Role-playing Games Stack Exchange is a question and answer site for gamemasters and players of tabletop, paper-and-pencil role-playing games. It's 100% free, no registration required.

Sign up
Here's how it works:
  1. Anybody can ask a question
  2. Anybody can answer
  3. The best answers are voted up and rise to the top

The colour-coded dragon is a popular trope, where dragons have distinct colourings that affect their strength level and the nature of their abilities: red dragons breathe fire and thrive in hot environments, blue dragons fly fast and breathe lightning bolts and so on. While today the trope is very common in RPGs, video games, books and other works, the earliest mention of colour-coded dragons that I know of is from the original Dungeons and Dragons back from the 1970's.

Was this influential idea of colour-coded elemental dragons first introduced in Dungeons and Dragons, or is the idea older still?

share|improve this question
up vote 23 down vote accepted

The idea is older still: it looks like it came to D&D via Dave Arneson's Blackmoor

The dragon, a large mythological beast, is found in a variety of story telling traditions from multiple cultures. Some breath fire ("Smaug the Golden" being an example), some are just big and nasty (St George and the Dragon), some breath poison, and some are mystical beings who can shape change into human form. (Chinese myths and legends). Tolkien referred to a cold drake being killed by one of the ancestors of the Rohirrim (LoTR), and Ancalagon the Black being the greatest of flying dragons(Silmarillion, First age). In most stories, one dragon is villain enough.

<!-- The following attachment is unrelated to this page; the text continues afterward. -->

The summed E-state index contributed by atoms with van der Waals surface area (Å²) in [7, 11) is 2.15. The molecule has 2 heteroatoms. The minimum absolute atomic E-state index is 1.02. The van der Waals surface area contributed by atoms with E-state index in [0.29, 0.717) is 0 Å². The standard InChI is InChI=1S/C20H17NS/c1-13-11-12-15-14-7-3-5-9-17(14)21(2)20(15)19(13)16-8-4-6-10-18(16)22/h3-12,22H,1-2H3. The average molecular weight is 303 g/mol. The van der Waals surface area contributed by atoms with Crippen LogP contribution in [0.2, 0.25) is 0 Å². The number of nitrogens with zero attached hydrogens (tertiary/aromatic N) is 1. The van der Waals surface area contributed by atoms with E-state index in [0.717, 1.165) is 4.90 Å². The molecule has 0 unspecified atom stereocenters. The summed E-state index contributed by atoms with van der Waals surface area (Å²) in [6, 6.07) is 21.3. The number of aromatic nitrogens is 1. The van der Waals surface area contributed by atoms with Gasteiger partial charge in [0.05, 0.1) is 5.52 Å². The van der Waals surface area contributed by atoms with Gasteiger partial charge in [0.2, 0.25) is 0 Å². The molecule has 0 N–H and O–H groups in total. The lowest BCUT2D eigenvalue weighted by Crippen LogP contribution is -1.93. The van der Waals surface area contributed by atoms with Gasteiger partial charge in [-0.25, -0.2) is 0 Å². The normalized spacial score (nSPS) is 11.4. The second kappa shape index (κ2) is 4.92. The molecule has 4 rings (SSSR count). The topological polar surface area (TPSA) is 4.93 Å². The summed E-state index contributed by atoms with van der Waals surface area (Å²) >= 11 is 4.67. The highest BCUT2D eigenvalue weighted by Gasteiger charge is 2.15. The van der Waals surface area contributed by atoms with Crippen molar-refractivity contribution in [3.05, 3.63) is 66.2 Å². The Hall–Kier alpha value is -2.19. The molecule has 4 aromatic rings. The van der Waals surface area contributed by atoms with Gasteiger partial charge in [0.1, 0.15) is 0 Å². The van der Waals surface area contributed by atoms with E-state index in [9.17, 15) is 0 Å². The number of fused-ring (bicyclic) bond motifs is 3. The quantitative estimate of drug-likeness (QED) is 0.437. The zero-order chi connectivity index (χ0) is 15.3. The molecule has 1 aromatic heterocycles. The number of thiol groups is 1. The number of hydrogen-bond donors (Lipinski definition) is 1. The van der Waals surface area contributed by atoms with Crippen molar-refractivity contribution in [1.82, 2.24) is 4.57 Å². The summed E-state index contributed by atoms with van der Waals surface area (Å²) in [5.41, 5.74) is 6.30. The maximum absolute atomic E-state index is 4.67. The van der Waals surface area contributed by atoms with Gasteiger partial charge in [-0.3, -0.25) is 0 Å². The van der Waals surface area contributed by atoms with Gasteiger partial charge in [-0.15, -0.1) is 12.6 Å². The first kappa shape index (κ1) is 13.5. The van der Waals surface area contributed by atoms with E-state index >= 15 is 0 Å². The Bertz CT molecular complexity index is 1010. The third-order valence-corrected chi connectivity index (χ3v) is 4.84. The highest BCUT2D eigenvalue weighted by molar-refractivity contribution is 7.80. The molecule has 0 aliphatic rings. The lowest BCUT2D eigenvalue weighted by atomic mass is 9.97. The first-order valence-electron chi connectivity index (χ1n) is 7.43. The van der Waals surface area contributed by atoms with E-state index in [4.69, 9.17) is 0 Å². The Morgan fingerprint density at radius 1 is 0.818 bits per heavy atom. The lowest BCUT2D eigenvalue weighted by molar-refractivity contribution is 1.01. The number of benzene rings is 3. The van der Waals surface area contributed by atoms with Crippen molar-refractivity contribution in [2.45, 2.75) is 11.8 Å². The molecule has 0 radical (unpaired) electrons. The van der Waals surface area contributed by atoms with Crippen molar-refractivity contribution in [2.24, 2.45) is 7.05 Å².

As I touched on in this answer, dragons ended up in D&D as an eclectic mix of creatures inspired by a multiple story telling traditions. Putting multiple kinds and colors of dragon into one setting wasn't original to D&D, insofar as a story idea. The novel Dragonflight, published in 1968, was the first of the Pern dragon novels by Anne McCaffrey. She had multiple hues of dragons flying about, interacting with dragon riders and other characters while battling the Thread that threatened Pern. The various colored dragons had differing status and personality types based on color1. (I read the book in 1975).